Speakeasy reclaims its secret space in Carlsbad


Editor’s note: Details are still emerging, but after our story was posted on Friday, July 7, and The Charles Kenneth opened that day, the speakeasy was closed down later that night. A manager at Land & Water Company, the restaurant above the speakeasy, said the team is working with officials to reopen, but a date has not been provided.

Update: Newly opened speakeasy back on ice

For more than a dozen years in the 1920s and ‘30s, Carlsbad’s most famous building had a secret.

In the concrete-walled cellar of the ornate Twin Inns hotel and restaurant, proprietor Eddie Kentner ran a hidden speakeasy for thirsty guests during the Prohibition era. Now, nearly 100 years later, another speakeasy has opened in the same spot.

The Charles Kenneth, a 44-seat cocktail club accessible only via password, opens Friday night, July 7. The underground bar is named for Charles Kenneth Ruiz, the late grandfather of speakeasy proprietor Rob Ruiz.

The 39-year-old Carlsbad chef holds a 20-year lease on the historic building, which has been home to his all-organic, sustainably sourced restaurant, The Land & Water Company, since 2014.

Ruiz discovered the vacant space four years ago while remodeling the interior of the 130-year-old building. As a boy growing up in Oceanside, he’d heard tall tales about the speakeasy but his doubts were put to rest when he found old liquor bottles, coins, mason jars and other items during the cleanup.

A rustic version of the Charles Kenneth opened in November 2015, but closed just two months later because of paperwork related to its liquor license. Now, a new and much-improved Charles Kenneth is back to stay.

The Charles Kenneth

What: Speakeasy cocktail bar with 44 seats

Where: Secret downstairs location at The Land & Water Company restaurant, 2978 Carlsbad Blvd., Suite 110, Carlsbad

Hours: 6:30 p.m. to midnight Sundays-Thursdays. 6:30 p.m. to 2 a.m. Fridays and Saturdays

Admission: Via password only on the website


Speakeasies have been a hot trend in the U.S. for the past 10 years as diners and drinkers seek out new hospitality experiences. Most are what Ruiz calls “the Las Vegas glitz” version with elegant fixtures, luxurious seating and faux antique decor.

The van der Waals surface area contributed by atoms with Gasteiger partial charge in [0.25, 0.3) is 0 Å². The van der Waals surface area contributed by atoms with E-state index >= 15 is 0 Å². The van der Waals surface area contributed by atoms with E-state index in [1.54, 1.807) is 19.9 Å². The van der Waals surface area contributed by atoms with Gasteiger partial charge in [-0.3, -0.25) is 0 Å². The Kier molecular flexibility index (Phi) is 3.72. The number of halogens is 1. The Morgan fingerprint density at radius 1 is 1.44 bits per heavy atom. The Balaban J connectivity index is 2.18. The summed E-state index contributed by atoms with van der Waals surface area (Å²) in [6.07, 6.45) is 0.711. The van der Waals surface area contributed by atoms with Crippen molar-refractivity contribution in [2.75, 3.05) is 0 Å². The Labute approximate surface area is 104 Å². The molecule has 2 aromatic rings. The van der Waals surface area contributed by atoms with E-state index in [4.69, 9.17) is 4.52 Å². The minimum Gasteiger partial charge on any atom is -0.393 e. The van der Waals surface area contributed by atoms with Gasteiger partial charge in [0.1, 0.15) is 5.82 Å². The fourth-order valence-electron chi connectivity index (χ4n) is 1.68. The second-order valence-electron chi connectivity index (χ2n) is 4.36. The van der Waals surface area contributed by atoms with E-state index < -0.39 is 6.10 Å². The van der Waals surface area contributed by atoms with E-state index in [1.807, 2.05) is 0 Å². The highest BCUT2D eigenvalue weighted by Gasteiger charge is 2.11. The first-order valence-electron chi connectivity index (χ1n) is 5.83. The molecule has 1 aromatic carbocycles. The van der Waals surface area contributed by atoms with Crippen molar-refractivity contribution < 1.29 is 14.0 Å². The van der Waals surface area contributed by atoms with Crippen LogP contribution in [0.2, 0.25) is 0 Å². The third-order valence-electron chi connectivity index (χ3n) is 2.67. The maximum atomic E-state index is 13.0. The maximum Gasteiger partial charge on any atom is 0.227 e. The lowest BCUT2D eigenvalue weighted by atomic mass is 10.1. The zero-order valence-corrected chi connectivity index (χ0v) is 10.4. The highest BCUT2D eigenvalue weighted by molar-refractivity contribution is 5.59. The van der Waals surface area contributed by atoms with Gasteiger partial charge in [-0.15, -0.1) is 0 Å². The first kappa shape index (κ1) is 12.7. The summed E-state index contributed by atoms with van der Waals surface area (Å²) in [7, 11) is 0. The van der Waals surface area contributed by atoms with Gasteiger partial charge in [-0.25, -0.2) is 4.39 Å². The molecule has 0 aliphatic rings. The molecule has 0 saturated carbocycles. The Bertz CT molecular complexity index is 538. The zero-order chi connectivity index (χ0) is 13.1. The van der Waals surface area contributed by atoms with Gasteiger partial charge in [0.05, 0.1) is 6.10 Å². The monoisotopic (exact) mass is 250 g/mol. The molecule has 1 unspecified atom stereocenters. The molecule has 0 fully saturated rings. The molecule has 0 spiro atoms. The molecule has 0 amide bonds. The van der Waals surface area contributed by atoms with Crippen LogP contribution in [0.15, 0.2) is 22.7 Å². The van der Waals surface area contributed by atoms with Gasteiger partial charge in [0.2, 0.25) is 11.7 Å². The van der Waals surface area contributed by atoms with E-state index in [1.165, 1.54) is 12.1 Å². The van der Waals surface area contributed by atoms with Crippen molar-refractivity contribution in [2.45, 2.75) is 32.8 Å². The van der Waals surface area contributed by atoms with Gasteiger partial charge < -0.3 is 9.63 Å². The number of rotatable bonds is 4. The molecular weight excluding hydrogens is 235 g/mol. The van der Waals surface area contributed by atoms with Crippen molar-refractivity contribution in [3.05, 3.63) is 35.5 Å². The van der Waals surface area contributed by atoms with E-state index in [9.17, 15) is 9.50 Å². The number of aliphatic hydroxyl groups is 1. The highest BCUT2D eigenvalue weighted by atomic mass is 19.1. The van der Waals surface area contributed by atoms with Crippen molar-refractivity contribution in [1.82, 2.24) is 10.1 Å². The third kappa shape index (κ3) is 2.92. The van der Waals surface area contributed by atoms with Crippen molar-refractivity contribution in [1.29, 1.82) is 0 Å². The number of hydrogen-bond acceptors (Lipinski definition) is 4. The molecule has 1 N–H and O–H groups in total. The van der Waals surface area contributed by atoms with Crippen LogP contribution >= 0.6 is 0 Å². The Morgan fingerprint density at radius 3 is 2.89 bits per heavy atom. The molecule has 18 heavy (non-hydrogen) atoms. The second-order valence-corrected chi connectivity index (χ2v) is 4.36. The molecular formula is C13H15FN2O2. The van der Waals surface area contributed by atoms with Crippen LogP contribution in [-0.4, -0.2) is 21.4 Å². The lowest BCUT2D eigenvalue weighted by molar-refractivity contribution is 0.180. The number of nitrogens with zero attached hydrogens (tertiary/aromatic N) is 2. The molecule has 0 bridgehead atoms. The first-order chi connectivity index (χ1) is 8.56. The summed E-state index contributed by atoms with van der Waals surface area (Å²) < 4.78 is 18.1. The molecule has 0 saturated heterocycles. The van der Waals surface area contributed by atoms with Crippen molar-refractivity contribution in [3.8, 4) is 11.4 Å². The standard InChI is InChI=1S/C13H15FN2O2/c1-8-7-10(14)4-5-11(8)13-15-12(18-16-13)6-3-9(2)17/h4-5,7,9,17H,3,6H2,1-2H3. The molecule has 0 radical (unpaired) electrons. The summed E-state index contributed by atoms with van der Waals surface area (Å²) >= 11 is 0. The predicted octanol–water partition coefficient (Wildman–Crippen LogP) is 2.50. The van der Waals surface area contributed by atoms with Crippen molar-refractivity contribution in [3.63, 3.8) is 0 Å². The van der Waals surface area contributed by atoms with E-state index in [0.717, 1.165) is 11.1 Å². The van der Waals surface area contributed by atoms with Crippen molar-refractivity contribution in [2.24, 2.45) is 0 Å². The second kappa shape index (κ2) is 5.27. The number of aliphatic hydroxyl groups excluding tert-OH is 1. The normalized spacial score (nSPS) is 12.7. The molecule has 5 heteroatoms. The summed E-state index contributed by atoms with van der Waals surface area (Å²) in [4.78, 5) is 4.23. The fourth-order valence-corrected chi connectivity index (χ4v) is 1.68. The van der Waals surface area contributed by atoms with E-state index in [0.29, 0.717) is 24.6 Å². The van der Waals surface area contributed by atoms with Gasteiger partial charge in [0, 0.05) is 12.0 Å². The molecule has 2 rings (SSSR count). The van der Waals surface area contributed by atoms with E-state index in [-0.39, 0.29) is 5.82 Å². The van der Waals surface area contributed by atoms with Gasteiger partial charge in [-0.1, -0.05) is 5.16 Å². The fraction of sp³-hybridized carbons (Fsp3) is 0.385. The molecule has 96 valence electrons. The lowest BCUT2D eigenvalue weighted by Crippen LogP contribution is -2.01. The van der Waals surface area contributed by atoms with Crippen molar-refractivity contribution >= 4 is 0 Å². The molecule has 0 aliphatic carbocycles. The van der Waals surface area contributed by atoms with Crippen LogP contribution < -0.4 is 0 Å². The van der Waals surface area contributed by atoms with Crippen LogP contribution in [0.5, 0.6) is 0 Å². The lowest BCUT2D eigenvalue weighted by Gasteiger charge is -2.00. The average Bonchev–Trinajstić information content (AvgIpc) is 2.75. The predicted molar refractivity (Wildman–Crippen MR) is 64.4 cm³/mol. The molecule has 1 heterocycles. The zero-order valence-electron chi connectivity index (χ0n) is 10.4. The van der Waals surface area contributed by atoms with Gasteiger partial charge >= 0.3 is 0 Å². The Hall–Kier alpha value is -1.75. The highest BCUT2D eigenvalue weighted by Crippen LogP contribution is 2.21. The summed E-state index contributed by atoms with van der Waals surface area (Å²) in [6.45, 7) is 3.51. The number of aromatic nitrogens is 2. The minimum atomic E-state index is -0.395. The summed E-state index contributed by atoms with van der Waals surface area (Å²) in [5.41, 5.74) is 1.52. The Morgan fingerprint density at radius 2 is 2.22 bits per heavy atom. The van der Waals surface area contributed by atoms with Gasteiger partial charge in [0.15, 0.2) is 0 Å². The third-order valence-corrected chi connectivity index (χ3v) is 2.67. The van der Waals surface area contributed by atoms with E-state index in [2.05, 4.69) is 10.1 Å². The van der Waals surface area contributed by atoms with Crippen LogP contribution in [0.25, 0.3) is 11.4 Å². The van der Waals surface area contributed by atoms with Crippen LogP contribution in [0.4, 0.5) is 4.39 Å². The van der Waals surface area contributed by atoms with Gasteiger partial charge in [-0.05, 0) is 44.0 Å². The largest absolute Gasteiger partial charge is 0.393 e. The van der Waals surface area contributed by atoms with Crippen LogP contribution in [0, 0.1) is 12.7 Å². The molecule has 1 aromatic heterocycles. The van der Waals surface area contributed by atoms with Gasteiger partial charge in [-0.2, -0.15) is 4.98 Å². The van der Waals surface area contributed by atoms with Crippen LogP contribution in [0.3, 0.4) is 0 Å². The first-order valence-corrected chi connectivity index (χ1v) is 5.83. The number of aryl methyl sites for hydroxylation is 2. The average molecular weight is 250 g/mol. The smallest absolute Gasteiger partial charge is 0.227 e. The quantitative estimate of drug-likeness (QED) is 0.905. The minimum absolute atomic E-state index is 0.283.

The Charles Kenneth, by contrast, aims for authenticity. While the bar has air-conditioning and a modern bar set-up, the modest chairs, tables, 1920s-era lamps and furniture are exactly what guests would’ve encountered in the old days. A Victorian saloon mirror behind the bar dates to 1878, Ruiz said.

The walls are decorated with three portraits of Ruiz’s grandfather, a decorated Navy captain and fighter pilot who served in World War II, the Korean War and Vietnam. There’s also a portrait of Gerhard Schutte, the Carlsbad land speculator who built the ornate Queen Anne mansion in 1887.

After the Schuttes sold out in the early 1900s, the building became a hotel and restaurant known as the Twin Inns. Two giant chicken sculptures once flanked the building’s entrance promoting its famous fried chicken.

The building’s original plans don’t show the basement space, Ruiz said, but when Prohibition went into effect on Jan. 17, 1920, Kentner imagined a new use for the three-room area.

The two back rooms housed a bar and gambling tables. The front room, known as the “slaughter room” where the chickens were killed and plucked, had a small window, where a lookout was stationed on weekend nights to watch for the police.

If he spotted anything, he could flip a switch that rang a bell behind the bar. That gave the staff time to hide the liquor bottles in a crawl space and flip over the table tops. If police did arrive, they’d find visitors sipping tea and only tins of tea leaves behind the bar, Ruiz said.

During its heyday, before the repeal of Prohibition in 1933, the Twin Inns speakeasy is said to have hosted many famous celebrities, including Babe Ruth and Amelia Earhart.

Cory Volkening, 30, is bar manager at The Charles Kenneth. The Encinitas native said much care has gone into creating a retro experience for visitors. Each guest will get a history tour when they arrive and the space has a posted list of 1920s-style rules. Guests must dress sharply and refrain from flash photography. Gentlemen must remove their hats and must not approach ladies without an introduction by the bartender.

There’s no beer or wine at The Charles Kenneth. As during Prohibition, cocktails are the specialty. Mixed drinks were all the rage at speakeasies because the syrups, bitters, tinctures and liqueurs masked the acrid taste of the moonshine and bathtub gin, Volkening said.

Ruiz said he’s heard a “loud roar” from speakeasy fans who were eager for the return of the Charles Kenneth. In the two months it was open last year, there was usually a 100-person waiting list on weekend nights.

He’d hoped to have it open sooner but getting it historically right was important. His restaurant is named after the first business established on the spot in the 1880s, the Carlsbad Land and Mineral Water Company.

Ruiz is famed for his passion about preserving history, protecting family-run farms and saving the world’s declining fisheries. Last year, he was one of 12 people honored with the 2016 World Oceans Award. The prize, given by the London-based Blue Marine Foundation, honored his three-year campaign to save Mexico’s endangered vaquita porpoise and to promote the use of shrimp caught without the use of entangling gill nets.